Texting To Combat “Tough Guy” Sheriff Joe Arpaio

January 6, 2010

Maricopa County, Arizona Sheriff Joe Arpaio is a legend in his own mind. For years he has sought publicity for himself while trampling citizen’s constitutional rights. He obviously loves the attention. He commonly refers to himself as “America’s Toughest Sheriff.” Back in 2002, he described himself like this:

“I’m very outspoken and a high-profile guy, the toughest sheriff in America and all that, well-known everywhere.”

I can’t argue with his popularity. The voters love him, and he keeps getting re-elected.  On the other hand, there’s a whole web site dedicated to getting him out of office. In questioning his sanity, the site brings up his claims of having arrested Elvis Presley and breaking the Freanch Connection case.  There is no evidence that either of these claims are true.

Among the more outrageous things he’s been responsible for in his colorful career include denying pregnant inmates pre-natal vitamins and appropriate care, leading to the death of at least one baby. He has paraded inmates through town wearing nothing but pink shorts and flip flops. He has also recently encouraged one of his deputies to defy a judge’s order, resulting in the deputy’s incarceration. Now he is trying to have the judge prosecuted in what can only be viewed as punishment for daring to stand up to America’s Toughest Sheriff.

He apparently has a real problem with hispanics. His treatment of  Alma Minerva Chacon was downright criminal.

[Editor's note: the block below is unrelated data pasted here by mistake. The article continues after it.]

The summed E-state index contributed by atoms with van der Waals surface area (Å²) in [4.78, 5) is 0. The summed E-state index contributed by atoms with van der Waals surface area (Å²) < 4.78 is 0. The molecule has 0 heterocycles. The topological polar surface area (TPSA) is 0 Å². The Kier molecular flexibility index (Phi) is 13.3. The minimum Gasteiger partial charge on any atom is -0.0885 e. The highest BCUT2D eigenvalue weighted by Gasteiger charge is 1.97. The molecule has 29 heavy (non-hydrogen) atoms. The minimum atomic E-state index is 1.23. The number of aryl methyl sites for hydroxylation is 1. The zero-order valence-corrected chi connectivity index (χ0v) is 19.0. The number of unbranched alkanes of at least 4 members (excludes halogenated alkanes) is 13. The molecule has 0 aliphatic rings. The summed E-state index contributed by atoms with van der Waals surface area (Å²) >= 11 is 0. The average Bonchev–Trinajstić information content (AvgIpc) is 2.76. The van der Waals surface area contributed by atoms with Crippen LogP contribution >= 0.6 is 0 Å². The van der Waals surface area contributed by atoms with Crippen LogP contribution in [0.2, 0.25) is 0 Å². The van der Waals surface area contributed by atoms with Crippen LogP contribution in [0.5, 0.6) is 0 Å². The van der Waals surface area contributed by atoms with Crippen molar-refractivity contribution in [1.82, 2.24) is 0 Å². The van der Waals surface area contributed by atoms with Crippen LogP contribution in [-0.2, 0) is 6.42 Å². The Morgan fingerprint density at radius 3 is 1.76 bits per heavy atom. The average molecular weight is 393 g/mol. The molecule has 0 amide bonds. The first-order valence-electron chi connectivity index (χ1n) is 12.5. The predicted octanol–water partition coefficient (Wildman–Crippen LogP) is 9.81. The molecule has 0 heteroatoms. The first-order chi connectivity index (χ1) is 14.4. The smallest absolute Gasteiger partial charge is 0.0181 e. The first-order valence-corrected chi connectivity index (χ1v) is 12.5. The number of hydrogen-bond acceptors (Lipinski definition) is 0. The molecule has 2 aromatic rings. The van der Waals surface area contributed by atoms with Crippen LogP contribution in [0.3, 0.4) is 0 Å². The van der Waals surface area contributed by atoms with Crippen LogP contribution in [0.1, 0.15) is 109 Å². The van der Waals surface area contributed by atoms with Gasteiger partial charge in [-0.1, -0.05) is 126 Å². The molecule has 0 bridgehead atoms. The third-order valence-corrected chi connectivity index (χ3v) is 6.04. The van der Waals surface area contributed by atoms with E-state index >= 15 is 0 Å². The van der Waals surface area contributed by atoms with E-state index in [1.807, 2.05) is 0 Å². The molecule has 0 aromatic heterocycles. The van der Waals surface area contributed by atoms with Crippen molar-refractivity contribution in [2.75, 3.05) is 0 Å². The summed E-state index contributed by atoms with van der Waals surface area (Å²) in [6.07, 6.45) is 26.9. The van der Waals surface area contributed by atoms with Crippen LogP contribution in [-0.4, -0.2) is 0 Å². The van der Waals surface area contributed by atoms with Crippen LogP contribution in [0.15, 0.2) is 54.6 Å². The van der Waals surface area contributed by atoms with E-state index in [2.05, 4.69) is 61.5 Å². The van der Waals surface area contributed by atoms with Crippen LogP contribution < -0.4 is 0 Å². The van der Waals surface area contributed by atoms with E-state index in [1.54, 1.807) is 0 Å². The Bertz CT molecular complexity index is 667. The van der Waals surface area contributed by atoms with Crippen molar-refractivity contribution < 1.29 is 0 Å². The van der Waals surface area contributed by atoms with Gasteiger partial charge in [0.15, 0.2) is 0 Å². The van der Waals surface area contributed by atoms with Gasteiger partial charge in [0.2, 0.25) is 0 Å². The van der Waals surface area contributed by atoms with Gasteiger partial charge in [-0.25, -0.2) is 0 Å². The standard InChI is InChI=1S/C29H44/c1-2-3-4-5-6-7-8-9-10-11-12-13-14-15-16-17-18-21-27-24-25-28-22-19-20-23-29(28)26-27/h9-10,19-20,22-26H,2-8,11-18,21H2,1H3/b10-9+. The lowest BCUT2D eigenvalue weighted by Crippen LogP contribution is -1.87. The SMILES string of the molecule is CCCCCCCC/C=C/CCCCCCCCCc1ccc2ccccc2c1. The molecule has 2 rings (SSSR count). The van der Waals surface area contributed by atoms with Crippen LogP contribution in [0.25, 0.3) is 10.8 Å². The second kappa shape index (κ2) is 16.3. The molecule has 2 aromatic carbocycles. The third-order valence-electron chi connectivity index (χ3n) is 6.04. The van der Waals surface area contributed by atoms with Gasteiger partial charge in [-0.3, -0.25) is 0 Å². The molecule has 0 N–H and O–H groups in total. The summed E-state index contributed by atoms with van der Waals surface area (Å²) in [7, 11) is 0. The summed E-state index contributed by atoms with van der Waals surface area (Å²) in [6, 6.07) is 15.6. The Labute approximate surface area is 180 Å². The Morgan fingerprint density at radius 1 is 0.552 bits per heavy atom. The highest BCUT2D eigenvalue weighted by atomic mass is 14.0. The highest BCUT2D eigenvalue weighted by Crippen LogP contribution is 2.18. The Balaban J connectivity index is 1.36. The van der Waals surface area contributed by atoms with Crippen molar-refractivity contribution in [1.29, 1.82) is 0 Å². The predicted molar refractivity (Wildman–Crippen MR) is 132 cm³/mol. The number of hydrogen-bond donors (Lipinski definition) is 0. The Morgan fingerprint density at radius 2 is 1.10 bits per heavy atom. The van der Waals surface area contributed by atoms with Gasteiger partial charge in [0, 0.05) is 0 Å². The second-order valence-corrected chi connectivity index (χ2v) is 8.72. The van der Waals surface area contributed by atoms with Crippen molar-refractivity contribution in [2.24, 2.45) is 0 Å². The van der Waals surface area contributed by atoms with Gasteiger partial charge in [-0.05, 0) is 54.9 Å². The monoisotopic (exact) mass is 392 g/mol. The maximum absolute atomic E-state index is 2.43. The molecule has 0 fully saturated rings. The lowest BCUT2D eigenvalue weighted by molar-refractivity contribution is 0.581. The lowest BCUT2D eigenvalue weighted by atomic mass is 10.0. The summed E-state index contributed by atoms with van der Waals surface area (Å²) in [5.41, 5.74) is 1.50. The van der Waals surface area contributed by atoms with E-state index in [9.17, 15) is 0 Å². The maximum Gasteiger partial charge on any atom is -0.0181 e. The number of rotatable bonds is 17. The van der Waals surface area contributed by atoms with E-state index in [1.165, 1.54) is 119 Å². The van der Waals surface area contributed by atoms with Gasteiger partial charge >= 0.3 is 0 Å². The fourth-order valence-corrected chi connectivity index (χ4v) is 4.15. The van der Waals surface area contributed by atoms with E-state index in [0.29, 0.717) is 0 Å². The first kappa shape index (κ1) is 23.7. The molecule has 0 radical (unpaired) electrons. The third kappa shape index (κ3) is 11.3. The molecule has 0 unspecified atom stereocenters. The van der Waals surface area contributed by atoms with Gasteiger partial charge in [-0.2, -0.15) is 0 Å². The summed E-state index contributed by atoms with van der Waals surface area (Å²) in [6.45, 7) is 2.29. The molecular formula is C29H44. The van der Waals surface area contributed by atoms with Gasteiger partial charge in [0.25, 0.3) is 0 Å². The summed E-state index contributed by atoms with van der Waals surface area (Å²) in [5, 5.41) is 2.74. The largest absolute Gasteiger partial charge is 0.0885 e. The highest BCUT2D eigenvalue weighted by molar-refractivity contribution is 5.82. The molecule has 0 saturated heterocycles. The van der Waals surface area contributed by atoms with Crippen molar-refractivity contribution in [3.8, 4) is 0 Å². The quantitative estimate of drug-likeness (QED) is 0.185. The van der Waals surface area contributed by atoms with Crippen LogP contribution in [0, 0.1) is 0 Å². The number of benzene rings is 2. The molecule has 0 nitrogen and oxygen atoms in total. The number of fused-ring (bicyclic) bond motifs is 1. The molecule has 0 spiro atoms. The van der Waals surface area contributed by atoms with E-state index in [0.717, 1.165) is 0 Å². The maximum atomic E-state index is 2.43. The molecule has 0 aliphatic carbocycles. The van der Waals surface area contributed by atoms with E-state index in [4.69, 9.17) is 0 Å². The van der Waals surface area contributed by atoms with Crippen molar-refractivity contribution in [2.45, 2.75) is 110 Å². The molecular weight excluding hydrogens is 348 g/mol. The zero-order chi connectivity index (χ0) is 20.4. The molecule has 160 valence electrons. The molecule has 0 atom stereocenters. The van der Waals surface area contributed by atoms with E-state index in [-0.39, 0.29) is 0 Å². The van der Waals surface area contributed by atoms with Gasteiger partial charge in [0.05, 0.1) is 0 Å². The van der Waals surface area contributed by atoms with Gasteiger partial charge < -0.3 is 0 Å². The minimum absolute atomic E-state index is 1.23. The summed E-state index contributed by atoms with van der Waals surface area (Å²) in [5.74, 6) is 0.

Mr. Tough Guy is also engaged in a one man crusade to crack down on illegal immigration. Trouble is, his department is pulling over just about every hispanic looking driver in the county. That’s called racial profiling, and this crusade has been brought to the attention of the U.S. Justice Department.  Sheriff Joe and his buddies are undeterred.

Lydia Guzman is fighting back. She runs a nonprofit immigrant advocacy group called Respect/Respeto. The organization has created a sophisticated texting tree which is designed to alert Latinos to immigration sweeps.

Is this legal? Well, surprisingly enough, the Sheriff doesn’t think so.  Andy Hassick, a constitutional law professor at Arizona State University, syas that “sending messages with the specific intent of warning illegal immigrants to help them avoid arrest could be akin to being an accomplice after a crime.”

Other legal scholars tend to differ with him, though.

David Hudson Jr., a First Amendment scholar at the First Amendment Center at Vanderbilt University, said the messages are protected free speech because they are merely letting people know what Arpaio is doing, similar to publicizing DUI checkpoints and speed traps or flashing your headlights when police are nearby.

“That is not unlawful,” he said. “It’s the conveyance of truthful information.”

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